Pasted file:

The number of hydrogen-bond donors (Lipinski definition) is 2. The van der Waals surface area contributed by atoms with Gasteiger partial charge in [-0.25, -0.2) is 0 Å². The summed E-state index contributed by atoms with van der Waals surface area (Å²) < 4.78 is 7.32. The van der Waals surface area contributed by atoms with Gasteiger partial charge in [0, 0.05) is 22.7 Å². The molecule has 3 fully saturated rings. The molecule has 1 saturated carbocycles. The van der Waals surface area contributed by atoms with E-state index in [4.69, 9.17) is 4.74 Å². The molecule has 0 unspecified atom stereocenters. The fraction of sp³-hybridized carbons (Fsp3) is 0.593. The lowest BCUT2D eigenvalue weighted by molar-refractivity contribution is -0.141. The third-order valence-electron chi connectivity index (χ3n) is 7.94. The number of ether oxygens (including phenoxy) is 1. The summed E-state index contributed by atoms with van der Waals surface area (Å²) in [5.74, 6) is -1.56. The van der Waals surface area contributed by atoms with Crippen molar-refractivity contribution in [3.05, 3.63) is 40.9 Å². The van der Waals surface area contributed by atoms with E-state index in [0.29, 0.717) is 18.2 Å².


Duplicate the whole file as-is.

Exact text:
The number of hydrogen-bond donors (Lipinski definition) is 2. The van der Waals surface area contributed by atoms with Gasteiger partial charge in [-0.25, -0.2) is 0 Å². The summed E-state index contributed by atoms with van der Waals surface area (Å²) < 4.78 is 7.32. The van der Waals surface area contributed by atoms with Gasteiger partial charge in [0, 0.05) is 22.7 Å². The molecule has 3 fully saturated rings. The molecule has 1 saturated carbocycles. The van der Waals surface area contributed by atoms with E-state index in [4.69, 9.17) is 4.74 Å². The molecule has 0 unspecified atom stereocenters. The fraction of sp³-hybridized carbons (Fsp3) is 0.593. The lowest BCUT2D eigenvalue weighted by molar-refractivity contribution is -0.141. The third-order valence-electron chi connectivity index (χ3n) is 7.94. The number of ether oxygens (including phenoxy) is 1. The summed E-state index contributed by atoms with van der Waals surface area (Å²) in [5.74, 6) is -1.56. The van der Waals surface area contributed by atoms with Crippen molar-refractivity contribution in [3.05, 3.63) is 40.9 Å². The van der Waals surface area contributed by atoms with E-state index in [0.29, 0.717) is 18.2 Å².